|Publication number||US4956758 A|
|Application number||US 07/335,554|
|Publication date||Sep 11, 1990|
|Filing date||Apr 10, 1989|
|Priority date||Apr 10, 1989|
|Publication number||07335554, 335554, US 4956758 A, US 4956758A, US-A-4956758, US4956758 A, US4956758A|
|Inventors||Truman R. Aubrey, Steven R. Gerke|
|Original Assignee||Janice Industries|
|Export Citation||BiBTeX, EndNote, RefMan|
|Patent Citations (3), Referenced by (24), Classifications (17), Legal Events (6)|
|External Links: USPTO, USPTO Assignment, Espacenet|
1. Field of the Invention
This invention is directed to a retrofit light fixture, in general, and to a fixture which is used with recessed fixtures, in particular. Moreover, the invention permits incandescent lights to be replaced with fluorescent lights, high pressure sodium lights or the like without a complete renovation of the electrical construction which exists.
2. Prior Art
Recessed ceiling lighting is a highly desirable and extensively used light source. Typically, in such construction a cylindrical fixture is mounted above the ceiling. The electrical socket is mounted on an adjustable bracket and is vertically adjustable within the cylindrical fixture in order to position the reflector and/or the reflector lamp at the desirable height. Before inserting the reflector lamp into the cylindrical housing and screwing the lamp base into the socket, a trim ring is often added to the housing by means of springs which engage the cylindrical housing.
When the socket is not adjustable, the reflector lamp may be positioned too deep within the cylindrical fixture which produces an undesirable light pattern. Conversely, the lamp may extend downwardly beyond the cylindrical fixture which produces an unsightly arrangement and/or glare. If the bracket is bent, the lamp may be misaligned in the housing, resulting in an unsightly appearance and improper direction of the illumination. In practice, the bracket may be bent and misaligned solely by the weight of the lamp which tends to turn the bracket.
Likewise, in some cases, the socket is fixed in the housing by the manufacturer. Different manufacturers use different depths of socket mounting. Consequently, variations of light or illumination are provided.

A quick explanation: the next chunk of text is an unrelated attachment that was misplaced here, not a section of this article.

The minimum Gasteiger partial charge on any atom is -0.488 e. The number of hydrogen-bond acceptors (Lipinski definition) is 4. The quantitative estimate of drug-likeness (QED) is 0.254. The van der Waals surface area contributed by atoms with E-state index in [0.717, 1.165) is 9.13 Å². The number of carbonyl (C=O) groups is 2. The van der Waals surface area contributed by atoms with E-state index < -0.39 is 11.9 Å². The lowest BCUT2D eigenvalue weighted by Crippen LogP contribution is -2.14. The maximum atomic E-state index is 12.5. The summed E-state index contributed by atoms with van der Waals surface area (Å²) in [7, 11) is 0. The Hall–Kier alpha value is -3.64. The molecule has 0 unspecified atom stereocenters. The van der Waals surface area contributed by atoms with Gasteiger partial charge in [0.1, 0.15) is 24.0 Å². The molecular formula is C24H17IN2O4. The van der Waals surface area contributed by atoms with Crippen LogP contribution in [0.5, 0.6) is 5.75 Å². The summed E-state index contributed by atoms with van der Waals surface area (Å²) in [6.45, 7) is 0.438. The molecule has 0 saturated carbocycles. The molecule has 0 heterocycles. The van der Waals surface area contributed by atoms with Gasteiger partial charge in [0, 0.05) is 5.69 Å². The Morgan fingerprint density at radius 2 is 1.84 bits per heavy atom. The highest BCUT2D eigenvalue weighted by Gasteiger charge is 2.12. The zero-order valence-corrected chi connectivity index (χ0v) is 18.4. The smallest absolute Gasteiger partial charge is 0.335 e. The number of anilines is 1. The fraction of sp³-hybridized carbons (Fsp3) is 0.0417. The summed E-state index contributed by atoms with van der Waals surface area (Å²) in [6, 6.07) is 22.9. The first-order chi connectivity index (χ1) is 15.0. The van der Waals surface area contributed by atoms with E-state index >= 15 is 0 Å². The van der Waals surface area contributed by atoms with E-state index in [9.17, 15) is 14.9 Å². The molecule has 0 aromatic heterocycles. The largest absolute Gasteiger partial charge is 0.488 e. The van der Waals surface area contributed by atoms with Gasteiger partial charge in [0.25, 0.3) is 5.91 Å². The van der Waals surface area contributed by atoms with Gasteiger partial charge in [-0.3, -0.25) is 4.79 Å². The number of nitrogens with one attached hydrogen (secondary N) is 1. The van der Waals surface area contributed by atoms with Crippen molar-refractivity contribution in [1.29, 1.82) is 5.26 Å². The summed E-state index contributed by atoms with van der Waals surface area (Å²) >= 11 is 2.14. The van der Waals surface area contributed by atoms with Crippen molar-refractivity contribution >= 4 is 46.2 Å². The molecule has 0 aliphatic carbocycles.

Incandescent lamps tend to consume a large amount of power. These lamps have relatively short lives, whereupon frequent replacement thereof adds to the costs of operating recessed ceiling lighting. Thus, there is a substantial advantage to be gained in replacing incandescent lamps with fluorescent lamps. However, prior lamps usings fluorescent tubes have had difficulty in creating a point source effect. For example, circular tubes and linear tubes provide area or line sources which are difficult to focus and which cannot be properly used. Moreover, and perhaps more importantly, a retro-fit to fluorescent lamps has usually required a substantial reconstruction because of the different mounting and connecting features.
The present invention is designed to overcome the drawbacks of the prior art devices by providing self-trimming and self-aligning retro-fit ceiling lamps which are quickly and easily installed. Also, this invention permits surface mounted light fixtures to replace recessed light fixtures without wholesale construction changes.
Listed herewith is the most pertinent prior art known to applicants:
U.S. Pat. No. 4,327,402; LIGHT FIXTURE; T. Aubrey. This patent is directed to an adjustable, retro-fit fluorescent light fixture with a telescoping adjustment mechanism.
U.S. Pat. No. 3,660,651; ADJUSTABLE LIGHT FIXTURE; E. Miles, Jr. This patent is directed to an adjustable light fixture using a pair of levered arms to adjust the position of the lamp.
U.S. Pat. No. 4,232,361; ADJUSTABLE LIGHT FIXTURE; J. Kelsall. This patent is directed to an adjustable light fixture with a plurality of resilient tracks for adjusting the position of the light fixture.
U.S. Pat. No. 4,520,436; LAMP APPARATUS; R. McNair et al. This patent is directed to a lamp apparatus which includes a reflector and an integral trim ring.
U.S. Pat. No. 4,595,969; LAMP MOUNTING APPARATUS AND METHOD; R. McNair. This patent is directed to a retro-fit lamp fixutre using a plastic strap with a "gripper" which is connected to and slidable along the strap.
U.S. Pat. No. 4,704,664; LAMP APPARATUS; R. McNair. This patent is directed to substantially the same device as described in U.S. Pat. No. 4,520,436 with the addition of a cover to enclose the ballast and sockets.
U.S. patent application Ser. No., 06/679,281; LAMP APPARATUS; R. McNair. This application is a continuation-in-part application of U.S. Pat. No. 4,704,664 noted-above.